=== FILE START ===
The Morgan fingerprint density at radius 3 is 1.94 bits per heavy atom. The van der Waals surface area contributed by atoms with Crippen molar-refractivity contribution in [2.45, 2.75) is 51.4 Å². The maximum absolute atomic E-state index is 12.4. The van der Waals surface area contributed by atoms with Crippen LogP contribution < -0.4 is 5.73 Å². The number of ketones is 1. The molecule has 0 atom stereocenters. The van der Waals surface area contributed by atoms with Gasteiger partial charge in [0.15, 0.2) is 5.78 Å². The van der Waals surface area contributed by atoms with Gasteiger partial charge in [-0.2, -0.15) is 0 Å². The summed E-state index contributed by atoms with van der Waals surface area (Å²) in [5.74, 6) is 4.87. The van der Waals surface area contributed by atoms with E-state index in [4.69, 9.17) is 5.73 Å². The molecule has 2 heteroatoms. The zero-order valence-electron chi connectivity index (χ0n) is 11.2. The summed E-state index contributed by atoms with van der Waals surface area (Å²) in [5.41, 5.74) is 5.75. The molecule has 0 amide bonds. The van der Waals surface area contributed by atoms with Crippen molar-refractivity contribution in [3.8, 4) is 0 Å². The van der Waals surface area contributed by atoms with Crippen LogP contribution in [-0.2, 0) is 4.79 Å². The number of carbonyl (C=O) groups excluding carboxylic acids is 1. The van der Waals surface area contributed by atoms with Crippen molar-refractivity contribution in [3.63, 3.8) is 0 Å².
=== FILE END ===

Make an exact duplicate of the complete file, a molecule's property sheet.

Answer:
The Morgan fingerprint density at radius 3 is 1.94 bits per heavy atom. The van der Waals surface area contributed by atoms with Crippen molar-refractivity contribution in [2.45, 2.75) is 51.4 Å². The maximum absolute atomic E-state index is 12.4. The van der Waals surface area contributed by atoms with Crippen LogP contribution < -0.4 is 5.73 Å². The number of ketones is 1. The molecule has 0 atom stereocenters. The van der Waals surface area contributed by atoms with Gasteiger partial charge in [0.15, 0.2) is 5.78 Å². The van der Waals surface area contributed by atoms with Gasteiger partial charge in [-0.2, -0.15) is 0 Å². The summed E-state index contributed by atoms with van der Waals surface area (Å²) in [5.74, 6) is 4.87. The van der Waals surface area contributed by atoms with E-state index in [4.69, 9.17) is 5.73 Å². The molecule has 2 heteroatoms. The zero-order valence-electron chi connectivity index (χ0n) is 11.2. The summed E-state index contributed by atoms with van der Waals surface area (Å²) in [5.41, 5.74) is 5.75. The molecule has 0 amide bonds. The van der Waals surface area contributed by atoms with Crippen molar-refractivity contribution in [3.8, 4) is 0 Å². The van der Waals surface area contributed by atoms with Crippen LogP contribution in [-0.2, 0) is 4.79 Å². The number of carbonyl (C=O) groups excluding carboxylic acids is 1. The van der Waals surface area contributed by atoms with Crippen molar-refractivity contribution in [3.63, 3.8) is 0 Å².